When Disappearing Graphics Are Brought into View
I have been blessed with opportunities to produce the graphic designs for a variety of exhibition projects over the years. There is no such thing as routine when it comes to the task of developing designs appropriate for an exhibition while dealing with their unique constraints and working under a limited budget and tight schedule, so I feel that I have always simply had to wrack my brains and patiently try to come up with ideas suitable for each show. For the Windowology exhibition, the production team led by exhibition director Taro Igarashi pitched in ideas while I did my best to fulfill my professional duty as a graphic designer by creating visuals that would be unique to this exhibition.
Graphics for exhibitions can be broadly grouped into “publicity graphics”, which include posters and flyers that serve to announce the exhibition, and “venue graphics”, which include captions and signs that serve to support the viewing experience. While the former require visuals that exert a strong pull so that people become interested in visiting the exhibition, I have always believed that the latter should play the role of inconspicuous stagehands that help viewers unconsciously become immersed in the viewing experience.
I think that in order to achieve such an immersive viewing experience, it is important to present visitors with the captions and other various information as stresslessly as possible. The readability of texts arranged on exhibition surfaces is affected not only by the size of the lettering but also the subtle differences in the spacing of the lines and letters, so I believe the primary goal in designing venue graphics should be to meticulously work these things out to ensure that visitors can take in the texts without thought, in a good sense. It is while doing this that I will also try to shape the identity of the exhibition by incorporating little quirks in the graphics that create a certain ambience unique to the show.
Now, venue graphics also include warning signs, which should not go unnoticed. “No photography” and “do not touch” are the most typical examples, but for this exhibition held during the pandemic, unfamiliar warnings such as “please wear a mask”, “please check your temperature”, and “please sanitize your hands” suddenly appeared, and new rules were set to control people’s behavior. For the shows in Los Angeles and São Paulo, I ended up having to restrict even where people could walk by marking out one-way viewing routes on the floor to prevent crowding within the venues.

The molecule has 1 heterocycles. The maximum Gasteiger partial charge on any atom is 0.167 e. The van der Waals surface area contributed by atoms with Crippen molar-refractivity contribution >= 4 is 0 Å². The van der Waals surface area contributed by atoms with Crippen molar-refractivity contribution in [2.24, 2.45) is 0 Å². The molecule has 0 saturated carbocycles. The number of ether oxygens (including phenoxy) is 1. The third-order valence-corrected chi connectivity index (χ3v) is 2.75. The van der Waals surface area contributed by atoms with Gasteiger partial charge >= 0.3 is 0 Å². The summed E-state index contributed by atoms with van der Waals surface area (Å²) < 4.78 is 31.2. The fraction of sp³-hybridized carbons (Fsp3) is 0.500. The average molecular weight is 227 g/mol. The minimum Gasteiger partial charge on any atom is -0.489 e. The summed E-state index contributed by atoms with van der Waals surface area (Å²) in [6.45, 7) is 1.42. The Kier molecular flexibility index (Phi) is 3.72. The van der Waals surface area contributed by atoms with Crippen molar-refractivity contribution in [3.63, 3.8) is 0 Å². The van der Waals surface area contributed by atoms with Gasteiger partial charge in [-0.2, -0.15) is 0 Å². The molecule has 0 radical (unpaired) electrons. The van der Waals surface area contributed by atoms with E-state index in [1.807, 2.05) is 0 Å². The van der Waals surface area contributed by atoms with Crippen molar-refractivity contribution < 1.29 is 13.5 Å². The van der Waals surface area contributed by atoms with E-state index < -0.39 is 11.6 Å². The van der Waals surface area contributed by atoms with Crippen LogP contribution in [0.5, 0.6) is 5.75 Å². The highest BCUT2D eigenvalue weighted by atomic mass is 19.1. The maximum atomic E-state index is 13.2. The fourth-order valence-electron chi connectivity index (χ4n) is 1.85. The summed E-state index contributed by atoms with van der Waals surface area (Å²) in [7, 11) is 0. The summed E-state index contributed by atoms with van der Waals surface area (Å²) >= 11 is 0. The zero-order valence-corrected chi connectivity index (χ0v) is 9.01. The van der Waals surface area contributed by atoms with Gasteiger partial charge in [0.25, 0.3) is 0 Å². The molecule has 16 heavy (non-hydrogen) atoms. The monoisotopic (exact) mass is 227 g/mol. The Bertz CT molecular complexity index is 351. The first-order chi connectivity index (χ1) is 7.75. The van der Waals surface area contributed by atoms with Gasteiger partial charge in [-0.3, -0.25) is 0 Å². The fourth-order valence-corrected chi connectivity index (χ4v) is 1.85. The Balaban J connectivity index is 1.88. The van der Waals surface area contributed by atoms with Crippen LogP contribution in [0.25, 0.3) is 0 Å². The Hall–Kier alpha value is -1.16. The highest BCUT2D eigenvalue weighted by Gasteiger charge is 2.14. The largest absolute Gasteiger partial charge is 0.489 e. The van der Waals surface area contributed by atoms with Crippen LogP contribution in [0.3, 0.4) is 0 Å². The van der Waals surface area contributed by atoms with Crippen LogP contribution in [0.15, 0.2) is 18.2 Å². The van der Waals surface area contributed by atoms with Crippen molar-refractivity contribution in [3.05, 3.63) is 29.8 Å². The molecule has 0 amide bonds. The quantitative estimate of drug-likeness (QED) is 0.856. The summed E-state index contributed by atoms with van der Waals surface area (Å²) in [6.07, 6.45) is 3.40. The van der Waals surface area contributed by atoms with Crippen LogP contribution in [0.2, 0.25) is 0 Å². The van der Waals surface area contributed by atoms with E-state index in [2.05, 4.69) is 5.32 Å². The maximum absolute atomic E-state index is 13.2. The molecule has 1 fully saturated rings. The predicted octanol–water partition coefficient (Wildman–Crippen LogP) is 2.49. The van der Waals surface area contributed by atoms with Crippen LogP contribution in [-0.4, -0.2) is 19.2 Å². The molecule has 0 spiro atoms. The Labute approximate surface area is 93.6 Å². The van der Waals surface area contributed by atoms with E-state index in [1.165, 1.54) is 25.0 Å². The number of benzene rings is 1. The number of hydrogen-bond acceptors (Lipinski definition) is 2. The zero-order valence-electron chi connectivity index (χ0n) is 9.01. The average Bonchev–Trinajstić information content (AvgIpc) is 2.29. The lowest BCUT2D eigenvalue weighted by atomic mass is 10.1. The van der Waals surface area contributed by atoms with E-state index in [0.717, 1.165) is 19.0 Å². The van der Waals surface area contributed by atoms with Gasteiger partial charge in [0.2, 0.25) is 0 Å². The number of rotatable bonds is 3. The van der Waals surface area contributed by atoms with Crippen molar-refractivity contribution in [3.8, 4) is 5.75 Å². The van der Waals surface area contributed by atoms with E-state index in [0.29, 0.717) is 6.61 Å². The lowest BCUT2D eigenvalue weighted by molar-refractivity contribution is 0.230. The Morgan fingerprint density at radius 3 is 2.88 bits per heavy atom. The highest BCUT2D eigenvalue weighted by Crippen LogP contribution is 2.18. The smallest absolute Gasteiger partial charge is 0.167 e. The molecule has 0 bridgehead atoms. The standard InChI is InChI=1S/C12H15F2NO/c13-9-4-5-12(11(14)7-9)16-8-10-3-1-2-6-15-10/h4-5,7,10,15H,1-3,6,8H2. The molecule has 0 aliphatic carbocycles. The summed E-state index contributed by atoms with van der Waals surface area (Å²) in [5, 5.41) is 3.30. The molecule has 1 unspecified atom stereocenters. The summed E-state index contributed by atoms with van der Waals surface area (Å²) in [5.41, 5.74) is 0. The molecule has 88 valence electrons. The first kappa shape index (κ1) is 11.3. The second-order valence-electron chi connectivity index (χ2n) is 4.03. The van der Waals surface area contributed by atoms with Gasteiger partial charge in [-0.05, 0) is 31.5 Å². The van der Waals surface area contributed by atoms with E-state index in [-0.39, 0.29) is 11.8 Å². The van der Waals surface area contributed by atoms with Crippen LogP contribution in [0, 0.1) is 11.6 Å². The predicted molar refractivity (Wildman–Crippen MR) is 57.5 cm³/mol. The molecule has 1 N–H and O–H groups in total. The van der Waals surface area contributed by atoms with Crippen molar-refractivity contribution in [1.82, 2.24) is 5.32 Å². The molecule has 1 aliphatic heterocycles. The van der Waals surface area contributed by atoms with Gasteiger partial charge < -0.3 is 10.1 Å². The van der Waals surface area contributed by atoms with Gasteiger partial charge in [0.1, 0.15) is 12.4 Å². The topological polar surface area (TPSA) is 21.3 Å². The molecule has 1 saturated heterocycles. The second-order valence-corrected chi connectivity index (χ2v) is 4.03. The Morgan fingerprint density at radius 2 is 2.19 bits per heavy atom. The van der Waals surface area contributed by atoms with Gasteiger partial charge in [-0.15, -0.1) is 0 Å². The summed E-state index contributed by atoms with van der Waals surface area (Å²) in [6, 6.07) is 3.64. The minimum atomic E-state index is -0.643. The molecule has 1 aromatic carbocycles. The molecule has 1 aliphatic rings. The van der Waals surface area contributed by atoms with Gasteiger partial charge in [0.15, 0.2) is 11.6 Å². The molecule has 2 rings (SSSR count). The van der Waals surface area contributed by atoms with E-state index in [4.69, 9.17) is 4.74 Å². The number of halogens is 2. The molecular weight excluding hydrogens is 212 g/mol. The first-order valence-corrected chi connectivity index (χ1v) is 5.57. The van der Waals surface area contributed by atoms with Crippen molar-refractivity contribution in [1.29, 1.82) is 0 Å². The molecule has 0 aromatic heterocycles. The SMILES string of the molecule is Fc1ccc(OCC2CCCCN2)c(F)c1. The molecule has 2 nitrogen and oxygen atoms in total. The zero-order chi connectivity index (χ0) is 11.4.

So, I found myself in a situation where the venue graphics that I had worked so hard on to create an immersive viewing experience became more about controlling visitors to keep the exhibition safe, and this undermined the essence of not only the venue graphics but of the viewing experience itself.
Incidentally, it was during the Tokyo Olympics of 1964 that pictograms first came into use as a means for facilitating communications with visitors from overseas, and in 2021, a slew of new cautionary pictograms were born to prevent virus infections. One could say that the pictograms are good examples of graphic designs fulfilling their role in that they are able to function just as well in the exhibitions in Los Angeles or São Paulo. However, I am hoping that there will come a day when people will again be able to immerse themselves in the viewing experience by moving about without restriction and using their senses freely, and I wish to once again design “disappearing” venue graphics that serve to draw visitors into the unconscious.
Exhibition Graphics: Ken Okamoto